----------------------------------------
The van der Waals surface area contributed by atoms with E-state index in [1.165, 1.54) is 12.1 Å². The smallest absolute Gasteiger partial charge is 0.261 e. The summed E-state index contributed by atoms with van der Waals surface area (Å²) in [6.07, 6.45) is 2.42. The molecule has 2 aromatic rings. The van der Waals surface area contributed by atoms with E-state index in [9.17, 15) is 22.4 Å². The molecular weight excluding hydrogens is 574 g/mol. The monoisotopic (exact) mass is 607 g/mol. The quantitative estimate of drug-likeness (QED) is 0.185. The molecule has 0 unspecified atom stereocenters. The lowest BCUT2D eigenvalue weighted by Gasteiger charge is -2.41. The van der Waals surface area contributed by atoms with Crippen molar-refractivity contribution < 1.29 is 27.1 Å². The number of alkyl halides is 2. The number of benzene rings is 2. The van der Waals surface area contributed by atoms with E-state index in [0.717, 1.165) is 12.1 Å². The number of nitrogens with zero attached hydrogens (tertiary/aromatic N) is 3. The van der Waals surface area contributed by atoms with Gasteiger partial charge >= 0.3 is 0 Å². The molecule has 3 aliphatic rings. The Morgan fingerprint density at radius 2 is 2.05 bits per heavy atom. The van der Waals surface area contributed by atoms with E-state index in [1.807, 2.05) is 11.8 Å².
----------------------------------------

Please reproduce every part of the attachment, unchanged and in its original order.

The van der Waals surface area contributed by atoms with E-state index in [1.165, 1.54) is 12.1 Å². The smallest absolute Gasteiger partial charge is 0.261 e. The summed E-state index contributed by atoms with van der Waals surface area (Å²) in [6.07, 6.45) is 2.42. The molecule has 2 aromatic rings. The van der Waals surface area contributed by atoms with E-state index in [9.17, 15) is 22.4 Å². The molecular weight excluding hydrogens is 574 g/mol. The monoisotopic (exact) mass is 607 g/mol. The quantitative estimate of drug-likeness (QED) is 0.185. The molecule has 0 unspecified atom stereocenters. The lowest BCUT2D eigenvalue weighted by Gasteiger charge is -2.41. The van der Waals surface area contributed by atoms with Crippen molar-refractivity contribution < 1.29 is 27.1 Å². The number of alkyl halides is 2. The number of benzene rings is 2. The van der Waals surface area contributed by atoms with E-state index in [0.717, 1.165) is 12.1 Å². The number of nitrogens with zero attached hydrogens (tertiary/aromatic N) is 3. The van der Waals surface area contributed by atoms with Gasteiger partial charge >= 0.3 is 0 Å². The molecule has 3 aliphatic rings. The Morgan fingerprint density at radius 2 is 2.05 bits per heavy atom. The van der Waals surface area contributed by atoms with E-state index in [1.807, 2.05) is 11.8 Å².